Stilted Smiles

The impetus for the original entry I followed up on yesterday was writing effective press releases. It got me thinking so when I came home this evening I started looking around for tips for putting together a successful publicity photo shoot. There are plenty of guides on composing a shot but I haven’t been able to find anything on how to get performers to look natural. There are plenty of groups that do a good job with their publicity shots but I have seen enough awful pictures in newspapers and on websites that I essentially consider it a moral imperative to list some sort of resource on my blog.

I have worked with any number of directors who were pretty vigilant about keeping bad acting out of their shows who seem to throw those rules out the window for the photo shoot. You get heavily posed shots where the actors are blatantly indicating their emotions-“Here I am terrified. Boy am I terrified.”

The only advice I can offer is from two different places I worked. Both essentially followed the same scheme. One had the actors run through a scene and the photographer either snapped away or yelled freeze. The other had much more advanced performers and let them essentially improv with each other in character and the photographer snapped away. In the latter case, the photographer was more likely to tell the actors to keep going than to stop so he could catch something. The photographs in got cases tended to have a more organic dynamic to them.

I wonder if someone out there with more photo shoots under their belt might have a more formal list of tips for effective publicity shots. (Or knows of a source that has them.) I would think a list of cliches to avoid would be valuable as well. (Mollified person in foreground with person glaring disapprovingly behind and to the side, for example.) I did find one website talking about photo cliches but it was pretty snarky so I thought it best not to link.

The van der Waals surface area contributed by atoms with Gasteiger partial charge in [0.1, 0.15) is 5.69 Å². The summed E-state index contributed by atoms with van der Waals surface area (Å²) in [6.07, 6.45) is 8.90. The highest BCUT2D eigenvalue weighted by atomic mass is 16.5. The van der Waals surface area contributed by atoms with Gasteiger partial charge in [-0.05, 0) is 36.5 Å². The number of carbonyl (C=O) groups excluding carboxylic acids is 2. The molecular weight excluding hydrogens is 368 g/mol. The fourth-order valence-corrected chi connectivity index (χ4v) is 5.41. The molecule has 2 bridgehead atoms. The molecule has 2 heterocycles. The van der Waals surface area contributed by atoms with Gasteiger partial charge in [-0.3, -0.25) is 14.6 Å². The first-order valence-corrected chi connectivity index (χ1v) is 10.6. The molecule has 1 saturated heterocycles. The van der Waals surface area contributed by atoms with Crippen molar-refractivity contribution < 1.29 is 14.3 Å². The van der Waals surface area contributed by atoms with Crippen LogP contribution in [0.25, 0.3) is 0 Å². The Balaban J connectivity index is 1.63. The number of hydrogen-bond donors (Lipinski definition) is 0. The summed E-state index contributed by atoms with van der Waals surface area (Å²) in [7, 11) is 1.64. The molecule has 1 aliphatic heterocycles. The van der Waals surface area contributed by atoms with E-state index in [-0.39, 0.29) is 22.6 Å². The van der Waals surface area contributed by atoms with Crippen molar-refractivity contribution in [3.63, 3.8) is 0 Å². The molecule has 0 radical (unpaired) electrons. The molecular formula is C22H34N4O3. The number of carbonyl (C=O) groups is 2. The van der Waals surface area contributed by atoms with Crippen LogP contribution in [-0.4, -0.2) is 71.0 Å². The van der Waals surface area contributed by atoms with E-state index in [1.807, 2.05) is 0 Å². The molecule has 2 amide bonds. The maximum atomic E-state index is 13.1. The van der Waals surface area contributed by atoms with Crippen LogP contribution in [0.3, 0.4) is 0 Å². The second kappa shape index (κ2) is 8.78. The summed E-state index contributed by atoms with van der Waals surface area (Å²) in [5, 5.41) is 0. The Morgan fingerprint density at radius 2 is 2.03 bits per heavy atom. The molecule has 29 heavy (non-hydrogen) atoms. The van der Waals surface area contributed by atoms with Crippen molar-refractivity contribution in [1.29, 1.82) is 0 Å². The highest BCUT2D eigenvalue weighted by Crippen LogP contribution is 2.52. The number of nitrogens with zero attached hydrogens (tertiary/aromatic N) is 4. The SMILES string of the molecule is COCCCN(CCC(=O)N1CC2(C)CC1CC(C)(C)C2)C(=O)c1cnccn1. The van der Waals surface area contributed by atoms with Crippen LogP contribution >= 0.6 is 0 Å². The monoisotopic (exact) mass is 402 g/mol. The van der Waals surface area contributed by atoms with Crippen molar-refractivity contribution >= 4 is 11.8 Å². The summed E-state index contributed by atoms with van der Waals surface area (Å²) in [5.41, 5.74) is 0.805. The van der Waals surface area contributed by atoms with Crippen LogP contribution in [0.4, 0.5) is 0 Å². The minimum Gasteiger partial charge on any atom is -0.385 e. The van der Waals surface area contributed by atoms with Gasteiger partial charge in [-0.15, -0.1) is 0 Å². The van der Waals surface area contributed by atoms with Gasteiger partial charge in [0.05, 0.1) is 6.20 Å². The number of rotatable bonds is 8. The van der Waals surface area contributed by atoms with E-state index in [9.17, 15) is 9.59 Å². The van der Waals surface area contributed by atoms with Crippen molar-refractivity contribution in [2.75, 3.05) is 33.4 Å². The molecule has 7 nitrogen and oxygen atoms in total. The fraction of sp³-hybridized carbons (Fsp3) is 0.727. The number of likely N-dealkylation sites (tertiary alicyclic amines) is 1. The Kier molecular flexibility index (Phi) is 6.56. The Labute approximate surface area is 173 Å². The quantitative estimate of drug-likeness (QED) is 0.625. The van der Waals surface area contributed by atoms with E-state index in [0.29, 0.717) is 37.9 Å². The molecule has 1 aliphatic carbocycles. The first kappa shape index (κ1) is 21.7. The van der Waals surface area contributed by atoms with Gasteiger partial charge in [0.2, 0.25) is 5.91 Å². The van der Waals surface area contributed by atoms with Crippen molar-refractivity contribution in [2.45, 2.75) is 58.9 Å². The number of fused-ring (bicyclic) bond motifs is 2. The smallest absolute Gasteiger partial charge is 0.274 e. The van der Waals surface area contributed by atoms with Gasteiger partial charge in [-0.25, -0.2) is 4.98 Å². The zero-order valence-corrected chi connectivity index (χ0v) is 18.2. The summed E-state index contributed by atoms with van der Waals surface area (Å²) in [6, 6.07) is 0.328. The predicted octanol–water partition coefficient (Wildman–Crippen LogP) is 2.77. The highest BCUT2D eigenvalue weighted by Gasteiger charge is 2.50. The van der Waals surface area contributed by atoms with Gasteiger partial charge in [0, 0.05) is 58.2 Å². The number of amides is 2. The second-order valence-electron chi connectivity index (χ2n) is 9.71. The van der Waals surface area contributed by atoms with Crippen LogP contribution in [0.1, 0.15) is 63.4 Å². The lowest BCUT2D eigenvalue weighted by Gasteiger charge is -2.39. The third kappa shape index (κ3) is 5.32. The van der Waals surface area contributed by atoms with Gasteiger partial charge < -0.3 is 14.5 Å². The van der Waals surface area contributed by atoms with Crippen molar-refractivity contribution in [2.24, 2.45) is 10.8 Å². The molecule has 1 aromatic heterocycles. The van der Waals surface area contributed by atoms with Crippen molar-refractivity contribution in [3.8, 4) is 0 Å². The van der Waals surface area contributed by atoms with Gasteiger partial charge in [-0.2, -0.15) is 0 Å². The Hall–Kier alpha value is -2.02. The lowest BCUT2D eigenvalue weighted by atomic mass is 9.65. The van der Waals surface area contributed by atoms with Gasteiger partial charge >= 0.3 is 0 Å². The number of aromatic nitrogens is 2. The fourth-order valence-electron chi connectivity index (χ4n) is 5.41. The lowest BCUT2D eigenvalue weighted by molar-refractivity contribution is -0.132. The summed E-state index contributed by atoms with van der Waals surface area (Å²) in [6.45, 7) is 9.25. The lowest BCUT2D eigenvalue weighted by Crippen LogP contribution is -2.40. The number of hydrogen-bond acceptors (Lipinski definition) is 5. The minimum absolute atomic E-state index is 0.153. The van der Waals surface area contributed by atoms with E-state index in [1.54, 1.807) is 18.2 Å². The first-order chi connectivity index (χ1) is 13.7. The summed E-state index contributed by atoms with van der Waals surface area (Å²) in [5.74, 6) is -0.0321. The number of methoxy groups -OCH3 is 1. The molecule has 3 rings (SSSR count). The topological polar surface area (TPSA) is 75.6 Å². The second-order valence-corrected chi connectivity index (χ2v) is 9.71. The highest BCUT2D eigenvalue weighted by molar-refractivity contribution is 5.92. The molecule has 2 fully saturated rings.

If you have tips or know where to find them, let me know.

About Joe Patti

I have been writing Butts in the Seats (BitS) on topics of arts and cultural administration since 2004 (yikes!). Given the ever evolving concerns facing the sector, I have yet to exhaust the available subject matter. In addition to BitS, I am a founding contributor to the ArtsHacker ( website where I focus on topics related to boards, law, governance, policy and practice.

I am also an evangelist for the effort to Build Public Will For Arts and Culture being helmed by Arts Midwest and the Metropolitan Group. (

My most recent role was as Executive Director of the Grand Opera House in Macon, GA.

Among the things I am most proud are having produced an opera in the Hawaiian language and a dance drama about Hawaii's snow goddess Poli'ahu while working as a Theater Manager in Hawaii. Though there are many more highlights than there is space here to list.


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